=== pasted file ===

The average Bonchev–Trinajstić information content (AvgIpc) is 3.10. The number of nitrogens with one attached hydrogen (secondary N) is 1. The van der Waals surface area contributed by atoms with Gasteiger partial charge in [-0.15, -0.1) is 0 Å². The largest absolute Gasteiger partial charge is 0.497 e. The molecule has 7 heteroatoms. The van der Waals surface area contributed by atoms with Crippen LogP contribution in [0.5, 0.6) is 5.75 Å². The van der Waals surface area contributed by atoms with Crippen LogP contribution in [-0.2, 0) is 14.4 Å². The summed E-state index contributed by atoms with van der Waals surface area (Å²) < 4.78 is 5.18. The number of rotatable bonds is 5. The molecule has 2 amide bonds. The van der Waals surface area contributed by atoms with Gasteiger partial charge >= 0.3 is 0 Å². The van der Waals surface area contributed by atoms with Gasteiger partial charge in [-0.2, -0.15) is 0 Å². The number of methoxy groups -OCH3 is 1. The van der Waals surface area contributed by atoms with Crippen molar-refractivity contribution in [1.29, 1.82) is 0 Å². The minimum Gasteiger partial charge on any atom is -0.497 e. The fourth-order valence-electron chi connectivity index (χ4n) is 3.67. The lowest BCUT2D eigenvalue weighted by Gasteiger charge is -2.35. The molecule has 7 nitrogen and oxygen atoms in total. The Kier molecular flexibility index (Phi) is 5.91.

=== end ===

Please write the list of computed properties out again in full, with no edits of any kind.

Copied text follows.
The average Bonchev–Trinajstić information content (AvgIpc) is 3.10. The number of nitrogens with one attached hydrogen (secondary N) is 1. The van der Waals surface area contributed by atoms with Gasteiger partial charge in [-0.15, -0.1) is 0 Å². The largest absolute Gasteiger partial charge is 0.497 e. The molecule has 7 heteroatoms. The van der Waals surface area contributed by atoms with Crippen LogP contribution in [0.5, 0.6) is 5.75 Å². The van der Waals surface area contributed by atoms with Crippen LogP contribution in [-0.2, 0) is 14.4 Å². The summed E-state index contributed by atoms with van der Waals surface area (Å²) < 4.78 is 5.18. The number of rotatable bonds is 5. The molecule has 2 amide bonds. The van der Waals surface area contributed by atoms with Gasteiger partial charge >= 0.3 is 0 Å². The van der Waals surface area contributed by atoms with Gasteiger partial charge in [-0.2, -0.15) is 0 Å². The number of methoxy groups -OCH3 is 1. The van der Waals surface area contributed by atoms with Crippen molar-refractivity contribution in [1.29, 1.82) is 0 Å². The minimum Gasteiger partial charge on any atom is -0.497 e. The fourth-order valence-electron chi connectivity index (χ4n) is 3.67. The lowest BCUT2D eigenvalue weighted by Gasteiger charge is -2.35. The molecule has 7 nitrogen and oxygen atoms in total. The Kier molecular flexibility index (Phi) is 5.91.